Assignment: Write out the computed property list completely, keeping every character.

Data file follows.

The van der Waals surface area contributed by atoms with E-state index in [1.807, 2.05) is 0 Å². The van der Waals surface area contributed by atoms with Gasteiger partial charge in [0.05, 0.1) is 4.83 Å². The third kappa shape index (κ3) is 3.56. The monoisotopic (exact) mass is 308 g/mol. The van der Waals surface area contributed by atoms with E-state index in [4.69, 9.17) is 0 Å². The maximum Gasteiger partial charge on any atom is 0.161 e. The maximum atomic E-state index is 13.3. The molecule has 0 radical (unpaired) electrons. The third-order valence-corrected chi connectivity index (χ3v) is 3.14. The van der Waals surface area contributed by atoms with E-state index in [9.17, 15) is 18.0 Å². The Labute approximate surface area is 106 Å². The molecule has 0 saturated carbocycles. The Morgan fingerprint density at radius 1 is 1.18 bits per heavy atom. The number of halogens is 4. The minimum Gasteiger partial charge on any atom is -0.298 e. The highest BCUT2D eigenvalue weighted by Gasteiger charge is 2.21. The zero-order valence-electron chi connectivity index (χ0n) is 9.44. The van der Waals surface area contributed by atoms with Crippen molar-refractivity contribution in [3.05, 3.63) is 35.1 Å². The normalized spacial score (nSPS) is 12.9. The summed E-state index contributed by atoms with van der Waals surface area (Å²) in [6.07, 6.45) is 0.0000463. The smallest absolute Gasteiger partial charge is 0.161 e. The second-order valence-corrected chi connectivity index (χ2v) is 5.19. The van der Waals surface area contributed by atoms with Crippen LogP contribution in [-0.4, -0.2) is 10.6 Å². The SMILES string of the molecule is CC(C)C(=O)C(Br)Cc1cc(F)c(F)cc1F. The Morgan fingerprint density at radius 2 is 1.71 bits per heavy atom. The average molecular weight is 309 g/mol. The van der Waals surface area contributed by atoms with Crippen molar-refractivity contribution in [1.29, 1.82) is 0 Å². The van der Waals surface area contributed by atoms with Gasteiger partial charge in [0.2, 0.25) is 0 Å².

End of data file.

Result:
The van der Waals surface area contributed by atoms with E-state index in [1.807, 2.05) is 0 Å². The van der Waals surface area contributed by atoms with Gasteiger partial charge in [0.05, 0.1) is 4.83 Å². The third kappa shape index (κ3) is 3.56. The monoisotopic (exact) mass is 308 g/mol. The van der Waals surface area contributed by atoms with E-state index in [4.69, 9.17) is 0 Å². The maximum Gasteiger partial charge on any atom is 0.161 e. The maximum atomic E-state index is 13.3. The molecule has 0 radical (unpaired) electrons. The third-order valence-corrected chi connectivity index (χ3v) is 3.14. The van der Waals surface area contributed by atoms with E-state index in [9.17, 15) is 18.0 Å². The Labute approximate surface area is 106 Å². The molecule has 0 saturated carbocycles. The Morgan fingerprint density at radius 1 is 1.18 bits per heavy atom. The number of halogens is 4. The minimum Gasteiger partial charge on any atom is -0.298 e. The highest BCUT2D eigenvalue weighted by Gasteiger charge is 2.21. The zero-order valence-electron chi connectivity index (χ0n) is 9.44. The van der Waals surface area contributed by atoms with Crippen molar-refractivity contribution in [3.05, 3.63) is 35.1 Å². The normalized spacial score (nSPS) is 12.9. The summed E-state index contributed by atoms with van der Waals surface area (Å²) in [6.07, 6.45) is 0.0000463. The smallest absolute Gasteiger partial charge is 0.161 e. The second-order valence-corrected chi connectivity index (χ2v) is 5.19. The van der Waals surface area contributed by atoms with Crippen LogP contribution in [-0.4, -0.2) is 10.6 Å². The SMILES string of the molecule is CC(C)C(=O)C(Br)Cc1cc(F)c(F)cc1F. The Morgan fingerprint density at radius 2 is 1.71 bits per heavy atom. The average molecular weight is 309 g/mol. The van der Waals surface area contributed by atoms with Crippen molar-refractivity contribution in [1.29, 1.82) is 0 Å². The van der Waals surface area contributed by atoms with Gasteiger partial charge in [0.2, 0.25) is 0 Å².